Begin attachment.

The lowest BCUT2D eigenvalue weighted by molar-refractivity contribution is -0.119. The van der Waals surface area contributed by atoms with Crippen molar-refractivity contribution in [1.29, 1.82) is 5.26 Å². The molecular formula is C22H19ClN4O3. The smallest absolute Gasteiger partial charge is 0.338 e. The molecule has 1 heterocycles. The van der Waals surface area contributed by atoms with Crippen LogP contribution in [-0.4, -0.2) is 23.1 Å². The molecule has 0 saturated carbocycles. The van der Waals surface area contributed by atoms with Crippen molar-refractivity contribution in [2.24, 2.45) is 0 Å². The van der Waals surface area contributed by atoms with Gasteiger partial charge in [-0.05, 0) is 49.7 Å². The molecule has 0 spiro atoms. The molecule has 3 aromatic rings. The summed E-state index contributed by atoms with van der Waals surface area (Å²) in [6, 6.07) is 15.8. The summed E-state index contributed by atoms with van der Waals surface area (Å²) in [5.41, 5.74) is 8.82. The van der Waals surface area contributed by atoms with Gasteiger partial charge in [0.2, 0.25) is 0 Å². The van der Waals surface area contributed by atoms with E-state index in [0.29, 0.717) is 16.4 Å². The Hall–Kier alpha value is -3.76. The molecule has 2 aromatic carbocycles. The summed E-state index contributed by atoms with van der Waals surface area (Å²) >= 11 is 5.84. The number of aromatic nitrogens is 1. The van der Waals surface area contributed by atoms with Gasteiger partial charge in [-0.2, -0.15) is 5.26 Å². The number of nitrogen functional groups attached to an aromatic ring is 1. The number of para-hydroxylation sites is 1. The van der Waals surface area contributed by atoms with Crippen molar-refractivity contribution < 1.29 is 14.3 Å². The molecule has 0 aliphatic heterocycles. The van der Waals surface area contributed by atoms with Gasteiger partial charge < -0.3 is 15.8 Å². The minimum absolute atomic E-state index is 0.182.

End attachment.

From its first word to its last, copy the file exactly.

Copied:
The lowest BCUT2D eigenvalue weighted by molar-refractivity contribution is -0.119. The van der Waals surface area contributed by atoms with Crippen molar-refractivity contribution in [1.29, 1.82) is 5.26 Å². The molecular formula is C22H19ClN4O3. The smallest absolute Gasteiger partial charge is 0.338 e. The molecule has 1 heterocycles. The van der Waals surface area contributed by atoms with Crippen LogP contribution in [-0.4, -0.2) is 23.1 Å². The molecule has 0 saturated carbocycles. The van der Waals surface area contributed by atoms with Crippen molar-refractivity contribution in [2.24, 2.45) is 0 Å². The van der Waals surface area contributed by atoms with Gasteiger partial charge in [-0.05, 0) is 49.7 Å². The molecule has 0 spiro atoms. The molecule has 3 aromatic rings. The summed E-state index contributed by atoms with van der Waals surface area (Å²) in [6, 6.07) is 15.8. The summed E-state index contributed by atoms with van der Waals surface area (Å²) in [5.41, 5.74) is 8.82. The van der Waals surface area contributed by atoms with Gasteiger partial charge in [0.2, 0.25) is 0 Å². The van der Waals surface area contributed by atoms with E-state index in [0.29, 0.717) is 16.4 Å². The Hall–Kier alpha value is -3.76. The molecule has 2 aromatic carbocycles. The summed E-state index contributed by atoms with van der Waals surface area (Å²) >= 11 is 5.84. The number of aromatic nitrogens is 1. The van der Waals surface area contributed by atoms with Gasteiger partial charge in [-0.2, -0.15) is 5.26 Å². The number of nitrogen functional groups attached to an aromatic ring is 1. The number of para-hydroxylation sites is 1. The van der Waals surface area contributed by atoms with Crippen molar-refractivity contribution < 1.29 is 14.3 Å². The molecule has 0 aliphatic heterocycles. The van der Waals surface area contributed by atoms with Gasteiger partial charge < -0.3 is 15.8 Å². The minimum absolute atomic E-state index is 0.182.